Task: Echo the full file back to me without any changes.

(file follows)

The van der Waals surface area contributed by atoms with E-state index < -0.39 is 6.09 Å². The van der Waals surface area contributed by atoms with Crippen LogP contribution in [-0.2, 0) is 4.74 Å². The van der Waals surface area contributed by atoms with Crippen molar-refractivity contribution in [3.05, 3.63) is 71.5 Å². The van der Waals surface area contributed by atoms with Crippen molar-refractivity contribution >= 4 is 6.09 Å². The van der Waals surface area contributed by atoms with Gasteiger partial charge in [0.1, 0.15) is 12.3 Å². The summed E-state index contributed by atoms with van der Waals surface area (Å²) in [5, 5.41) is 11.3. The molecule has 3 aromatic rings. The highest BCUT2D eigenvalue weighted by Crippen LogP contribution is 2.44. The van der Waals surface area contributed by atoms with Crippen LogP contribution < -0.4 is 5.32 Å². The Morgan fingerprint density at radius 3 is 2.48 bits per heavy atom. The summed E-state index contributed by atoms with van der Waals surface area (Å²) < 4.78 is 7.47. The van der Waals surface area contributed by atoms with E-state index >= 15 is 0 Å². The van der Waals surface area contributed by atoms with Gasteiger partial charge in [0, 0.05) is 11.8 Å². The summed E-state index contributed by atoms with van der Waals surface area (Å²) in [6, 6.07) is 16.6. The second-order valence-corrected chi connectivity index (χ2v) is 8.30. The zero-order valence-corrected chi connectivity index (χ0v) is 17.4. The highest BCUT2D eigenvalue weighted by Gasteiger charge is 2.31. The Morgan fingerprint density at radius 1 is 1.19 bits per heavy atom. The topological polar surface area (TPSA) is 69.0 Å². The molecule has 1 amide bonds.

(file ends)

The van der Waals surface area contributed by atoms with E-state index < -0.39 is 6.09 Å². The van der Waals surface area contributed by atoms with Crippen LogP contribution in [-0.2, 0) is 4.74 Å². The van der Waals surface area contributed by atoms with Crippen molar-refractivity contribution in [3.05, 3.63) is 71.5 Å². The van der Waals surface area contributed by atoms with Crippen molar-refractivity contribution >= 4 is 6.09 Å². The van der Waals surface area contributed by atoms with Gasteiger partial charge in [0.1, 0.15) is 12.3 Å². The summed E-state index contributed by atoms with van der Waals surface area (Å²) in [5, 5.41) is 11.3. The molecule has 3 aromatic rings. The highest BCUT2D eigenvalue weighted by Crippen LogP contribution is 2.44. The van der Waals surface area contributed by atoms with Crippen LogP contribution < -0.4 is 5.32 Å². The Morgan fingerprint density at radius 3 is 2.48 bits per heavy atom. The summed E-state index contributed by atoms with van der Waals surface area (Å²) < 4.78 is 7.47. The van der Waals surface area contributed by atoms with E-state index >= 15 is 0 Å². The van der Waals surface area contributed by atoms with Gasteiger partial charge in [0, 0.05) is 11.8 Å². The summed E-state index contributed by atoms with van der Waals surface area (Å²) in [6, 6.07) is 16.6. The second-order valence-corrected chi connectivity index (χ2v) is 8.30. The zero-order valence-corrected chi connectivity index (χ0v) is 17.4. The highest BCUT2D eigenvalue weighted by Gasteiger charge is 2.31. The Morgan fingerprint density at radius 1 is 1.19 bits per heavy atom. The topological polar surface area (TPSA) is 69.0 Å². The molecule has 1 amide bonds.